Obit of the Day (Historical): Jim Thorpe (1964)
On March 28, 1964 Jim Thorpe passed away of a heart attack. He was living in California, in a trailer park, a shadow of his former self. At the peak of his athletic ability (from 1907 - 1928…which is a heckuva peak), Thorpe played at the highest level in college football, Olympic track and field, baseball, and professional football. A Sac-Fox Indian born in Oklahoma, Thorpe made his name in Carlisle, PA while running track & field for the college-level Indian school (he once represented the school in a meet versus Lafayette - by himself) and then dominating on the gridiron under legendary coach, “Pop” Warner.
Thorpe played four interrupted seasons for the Carlisle Indian School in 1907, 1908, 1911 and 1912. (Thorpe was also old, starting at age 20 in 1907 and 25 in his last season but football was different then.) CIS finished 43-4-2 in his four seasons and Thorpe was named an All-American in his final two seasons.
In 1912, Thorpe headed to Stockholm to compete in the fifth Olympiad in the high jump, pentathalon (five events, but no longer a competition) and decathalon. When receiving his gold medal for the decathalon, King Gustav V said to Thorpe, “You sir, are the greatest athlete in the world.” Thorpe, who had little experience dealing with royalty responded, “Thanks, king.” As most know, Thorpe was later stripped of his medals because he played professional baseball prior to 1912. Amateurism was taken seriously in 1912…and non-sensically, since professional baseball has nothing to do with amateur track and field. (Don’t worry, his medals and records were reinstated in 1982…unfortunately sixteen years after his death.) For Thorpe’s statistics (finishes, mainly) in Stockholm, click here.
Age the age of twenty-six, which is ancient for a rookie, Thorpe joined major league baseball as a New York Giant. Based on his age, and with John McGraw as manager, it seems likely that this was partially a publicity stunt for the Giants, and much needed paycheck for Thorpe. He played through the 1919 season, suiting up for the Boston Braves and Cincinnati Reds as well. Although his lifetime numbers are mediocre at best, Thorpe still lasted through a six season career.While also playing football in the fall. Take that Deion Sanders and Brian Jordan.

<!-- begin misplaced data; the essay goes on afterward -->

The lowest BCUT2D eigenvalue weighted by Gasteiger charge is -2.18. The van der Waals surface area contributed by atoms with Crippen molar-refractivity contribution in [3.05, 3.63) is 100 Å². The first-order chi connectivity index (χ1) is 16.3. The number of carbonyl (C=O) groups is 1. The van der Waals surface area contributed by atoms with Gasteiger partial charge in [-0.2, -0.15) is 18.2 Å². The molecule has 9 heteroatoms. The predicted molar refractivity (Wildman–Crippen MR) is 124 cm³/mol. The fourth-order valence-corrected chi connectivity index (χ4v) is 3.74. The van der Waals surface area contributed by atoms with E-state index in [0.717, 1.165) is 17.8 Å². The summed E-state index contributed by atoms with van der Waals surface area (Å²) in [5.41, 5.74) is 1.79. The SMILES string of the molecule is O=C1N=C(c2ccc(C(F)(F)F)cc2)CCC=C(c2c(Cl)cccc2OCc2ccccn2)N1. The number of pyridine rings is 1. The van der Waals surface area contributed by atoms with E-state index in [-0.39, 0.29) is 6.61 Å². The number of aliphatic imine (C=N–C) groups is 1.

Thorpe began playing professional football in 1915, before the NFL was founded. He led the Canton Bulldogs to league championships in 1916, 1918, and 1919. He was also part of the Bulldogs when they joined the American Football Professional Association (AFPA) in 1920, the predecessor to the NFL. His prestige was still high enough that he served as president of the fledgling league. During the rest of his career in the NFL, he bounced around to several different teams, including the Oorang Indians, finishing his career in 1928 at the age of forty-one.
We’ve lost a lot of perspective on how great an athlete Thorpe was. In 1950 he was voted the greatest American athlete and greatest football player of the first half of the 20th century by the Associated Press. He was still high on the AP list at the end of the century, finishing third behind Babe Ruth (who hadn’t played an inning since the last poll but jumped Thorpe) and Michael Jordan (who tried, and failed, to succeed at two sports, let alone three). And don’t get OOTD started on how Thorpe finished seventh on ESPN’s Sportscentury list of the greatest athletes of the 20th century.
Thorpe is honored in four halls of fame: College Football (inaugural class, 1951), Pro Football Hall of Fame (inaugural class, 1963), Olympic Hall of Fame (inducted in 1983 - the year his name was cleared), and Track and Field Hall of Fame (1975).
Recently Thorpe’s name reappeared in the news. After his death in 1964, his third wife, Patricia Askew, angered that Oklahoma would not honor her husband made a financial deal with Mauch Chunk and East Mauch Chunk, PA to have the towns combine and change their name to Jim Thorpe, PA in exchange for serving as his final resting place. Thorpe’s son, Jack, is now suing to have is body returned to Native American land in Oklahoma believing that Askew acted against Thorpe’s wishes. Great piece in the NY Times on this issue from 2010. (Clicking the link doesn’t count against the paywall, btw.)
(Photograph is the the Library of Congress’ flickr page. Did you know the LOC had a flickr page?)